North Korea Resumes Reunions for Families Separated During Korean Civil War

By Brian Lanciault

Impunity Watch Reporter, Asia

PYONGYANG, North Korea– North Korea has agreed to South Korea’s proposal to resume reuniting families that were separated during the Korean Civil War (1950-53). Observers take this as a sign of encouragement that the otherwise bitter and flaring relationship between North and South is beginning to cool down.

A hugely emotional affair, family reunions are set to resume after North Korea finally accepted the South’s proposal. (Photo courtesy of BBC)

The reunions are expected to take place on September 19, during the elaborate Chuseok harvest festival, according to reports released on Sunday by KCNA, a major North Korean news agency.

North Korea set off months of unsettling tensions with a long-range rocket launch in December followed by an underground nuclear test in February. The North’s menacing rhetoric against the United States and South Korea hit its apex between March and April amid U.S.-South Korean military drills in the region, and a vote by the U.N. Security Council  to impose even tougher sanctions on the Pyongyang regime, in hopes to quell the swelling tide of nuclear threats.

The KCNA reported that both North and the South, following an agreement to reopen the Kaesong Industrial Zone, will soon discuss the possibility of resuming cross-border tours at Mount Kumgang.

The Kaesong Industrial Zone, a massive complex, located in the North but shared by the two nations, has been closed since April. Kim Jong Un’s regime began blocking South Koreans from entering the manufacturing complex, which sits on the North’s side of the heavily fortified border and houses the operations of more than 120 South Korean companies. Pyongyang then removed the more than 50,000 North Koreans working in the zone’s factories, saying it was temporarily suspending activity in the area. The decision to halt operations surprised some observers, since Kaesong has long been considered an important source of hard currency for Pyongyang.

Mount Kumgang is a North Korean resort where a South Korean tourist was shot by a North Korean soldier in 2008 after allegedly walking into an off-limits area. The reunion will take place at the resort.

“The Kaesong Industrial Zone and the tours to Mt. Kumgang resort are valuable works common to the nation which should not be delayed as they are symbols of reconciliation, unity, reunification and prosperity,” the KCNA reported.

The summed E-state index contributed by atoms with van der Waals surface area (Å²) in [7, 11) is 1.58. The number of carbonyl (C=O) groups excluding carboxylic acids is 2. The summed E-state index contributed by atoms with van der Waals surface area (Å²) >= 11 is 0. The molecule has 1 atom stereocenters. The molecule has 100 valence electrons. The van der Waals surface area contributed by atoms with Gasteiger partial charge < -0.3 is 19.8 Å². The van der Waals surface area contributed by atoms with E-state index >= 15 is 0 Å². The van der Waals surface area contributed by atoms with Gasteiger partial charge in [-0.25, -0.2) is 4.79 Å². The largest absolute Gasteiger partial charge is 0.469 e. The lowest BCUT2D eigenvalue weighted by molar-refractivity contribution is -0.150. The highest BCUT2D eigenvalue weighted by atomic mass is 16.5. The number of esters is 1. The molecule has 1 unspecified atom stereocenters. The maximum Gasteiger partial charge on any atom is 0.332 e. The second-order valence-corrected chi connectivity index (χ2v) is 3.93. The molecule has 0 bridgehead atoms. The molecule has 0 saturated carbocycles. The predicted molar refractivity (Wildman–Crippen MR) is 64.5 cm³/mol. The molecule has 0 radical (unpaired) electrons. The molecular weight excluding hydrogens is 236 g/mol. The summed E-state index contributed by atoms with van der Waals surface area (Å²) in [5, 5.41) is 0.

The tragedy of divided families dates to the 1950-1953 Korean War, when the Cold War’s division of the peninsula into two nations became a permanent state of affairs. Amid fighting, millions became refugees — either fleeing violence or fearing political repercussions from either side. In the winter of 1950, some 650,000 refugees left North Korea as U.N. forces retreated after a surprise Chinese offensive.

There is no direct contact between the two Koreas, but a few families in the South have managed to establish voice and written contact, albeit in secrecy, with their relatives in the North in recent years. Most such communications are a result of North Korea’s border with China, which has become easier to overcome, not to mention the prominence of illegal cell phones that have penetrated the otherwise insulated state.

The first family reunions took place following a landmark summit between the two Koreas in 2000. Since that time, 17,100 people representing 3,500 families have been reunited on more than 18 separate occasions.

The meetings are bittersweet, as the chances of any of the divided family members meeting again are slim. The last such reunion took place in 2010.

According to a report at the time, approximately 80,000 South Koreans registered  to join one of the few reunions, but 40,000 people are believed to have since passed away or given up hope, according to the South’s Ministry of Unification. Figures from north of the demilitarized zone remain unknown.

For more information, please see:

BBC — North Korea Agrees to Family Reunions with South — 18 August 2013

Reuters — North Korea accepts South’s proposal to resume war-torn family reunions — 18 August 2013

Bloomberg — North Korea Agrees to Reunion Talks After Gaeseong Accord — 18 August 2013

Deutsche Welle — North Korea agrees to resumption of family reunions — 18 August 2013

CNN — North Korea agrees to family reunions with the South, report says — 18 August 2013

Author: Brian Lanciault

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